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OMBUDSMAN WELCOMES PAYMENT TIMES REVIEW BY DR CRAIG EMERSON

Australian Small Business and Family Enterprise Ombudsman 3 mins read

The Australian Small Business and Family Enterprise Ombudsman, Bruce Billson, wholeheartedly supports the call to overhaul the Payment Times Reporting Act and welcomes recommendations to make the data more useful for small business.

“Finance is the oxygen of enterprise. Cash flow is vital to the survival of small and family businesses, yet this sobering review by Dr Craig Emerson finds there has been no significant improvement by big business to pay their small business customers in a timely way,” Mr Billson said.

“The original intention of the Payment Times Register was to improve the performance of big business but it has so far failed. Dr Emerson has produced a thoughtful road map to get this ambition back on track.”

The review was released today by Small Business Minister Julie Collins and Mr Billson commends Dr Emerson and the review team for their engagement, rigour and perspicacity.

“Almost 40% of the requests for assistance to our office relate to payment times and payment disputes and as Dr Emerson has noted, late payments are a major source of financial and emotional stress for small-business owners and have flow-on consequences throughout the economy,” Mr Billson said.

“Sadly, Dr Emerson’s key finding aligns with what we have been saying, that the performance of many big businesses in paying small businesses has been woeful.”

Dr Emerson’s report finds: ‘there is no empirical evidence of a significant improvement in the payment terms and times of large businesses in respect of their small-business suppliers’.

It also says: ‘Large businesses that do not pay their small-business suppliers quickly are using their market power to obtain a cashflow advantage over small-business suppliers, regarding them as a cheap source of finance’.

“Dr Emerson’s call for an overhaul of the ‘poorly functioning’ and ‘almost useless’ Register constrained by the legal design, aligns with our recommendation to the inquiry for the Register to provide meaningful information that can easily be understood and applied by small business, regulators and the community.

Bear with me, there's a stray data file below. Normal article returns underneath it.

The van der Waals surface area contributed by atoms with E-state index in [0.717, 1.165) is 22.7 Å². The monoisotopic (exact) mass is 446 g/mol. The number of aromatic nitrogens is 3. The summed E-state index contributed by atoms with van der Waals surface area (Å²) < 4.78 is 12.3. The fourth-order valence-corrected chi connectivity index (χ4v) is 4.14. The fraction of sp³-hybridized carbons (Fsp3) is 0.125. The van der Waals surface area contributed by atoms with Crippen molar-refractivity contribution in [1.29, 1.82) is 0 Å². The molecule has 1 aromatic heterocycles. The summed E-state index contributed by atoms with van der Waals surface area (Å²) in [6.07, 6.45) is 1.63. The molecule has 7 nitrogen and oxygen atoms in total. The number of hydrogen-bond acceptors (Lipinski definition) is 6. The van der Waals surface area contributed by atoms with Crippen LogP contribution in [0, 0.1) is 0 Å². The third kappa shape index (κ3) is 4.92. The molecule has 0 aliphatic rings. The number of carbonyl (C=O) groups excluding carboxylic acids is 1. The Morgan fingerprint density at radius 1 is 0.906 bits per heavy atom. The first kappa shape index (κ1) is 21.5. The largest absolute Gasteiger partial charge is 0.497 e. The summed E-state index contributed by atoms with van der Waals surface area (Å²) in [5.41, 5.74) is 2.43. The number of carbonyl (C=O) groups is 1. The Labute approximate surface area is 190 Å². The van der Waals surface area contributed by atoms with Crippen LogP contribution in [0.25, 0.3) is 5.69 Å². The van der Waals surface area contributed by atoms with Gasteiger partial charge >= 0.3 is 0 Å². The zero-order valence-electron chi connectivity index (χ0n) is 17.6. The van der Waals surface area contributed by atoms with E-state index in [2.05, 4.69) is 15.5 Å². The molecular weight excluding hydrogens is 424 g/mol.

“We agree with Dr Emerson the Register has ‘untapped potential’ that can be realised through the reforms he has suggested to deliver more accessible, accurate and useful information that will give big business an incentive to lift its game.

“ASBFEO is the only organisation that has dedicated time and resources to unpack the current complicated data-sets and tell the grim story of poor payment performance and a lack of meaningful improvement since the Register was established.

“Off the back of our work to analyse and communicate the economy-wide big business payment performance to their small business suppliers, we have championed a ‘good business pays’ campaign approach modelled on and informed by the UK experience and are well placed shine a spotlight on individual business performance.

“We particularly note that some big businesses told Dr Emerson’s review they wanted to be able to compare their performance against others.

“Given that desire, we particularly welcome Dr Emerson’s recommendation to ‘foster a culture of prompt payment’ through an explicit responsibility being given to ‘publicise the worst and best payers’.

“We are ideally placed to bring into operation a “name, proclaim and shame” scheme that drives better payment performance in support of a more effective and reformed Register.”

As Dr Emerson’s review says: ‘The slowest payers would be named and shamed, while the fastest payers would be named and praised. Publicising the worst and best payers uses both reputational sanction and reward to influence the payment practices of businesses, since the reputation of a business matters.’

“Celebrating those big businesses that do the right thing will recognise their timely payment performance and put pressure on those with poor payment records. There are still too many big businesses who make small businesses wait an astounding 120 days or more to be paid,” Mr Billson said.

“A similar system operates in the UK and has been highly effective and has made paying small-business suppliers quickly part of positive corporate reputations and the environmental, social and governance (ESG) obligations of large businesses.’”

Mr Billson said he also supported other recommendations in the review to better protect the rights of small businesses regarding unfair trading practices and unfair contract terms, facilitating the inclusion of a dedicated small business channel into the Australian Government’s proposed Designated Complaints function and increasing the adoption of eInvoicing.

 

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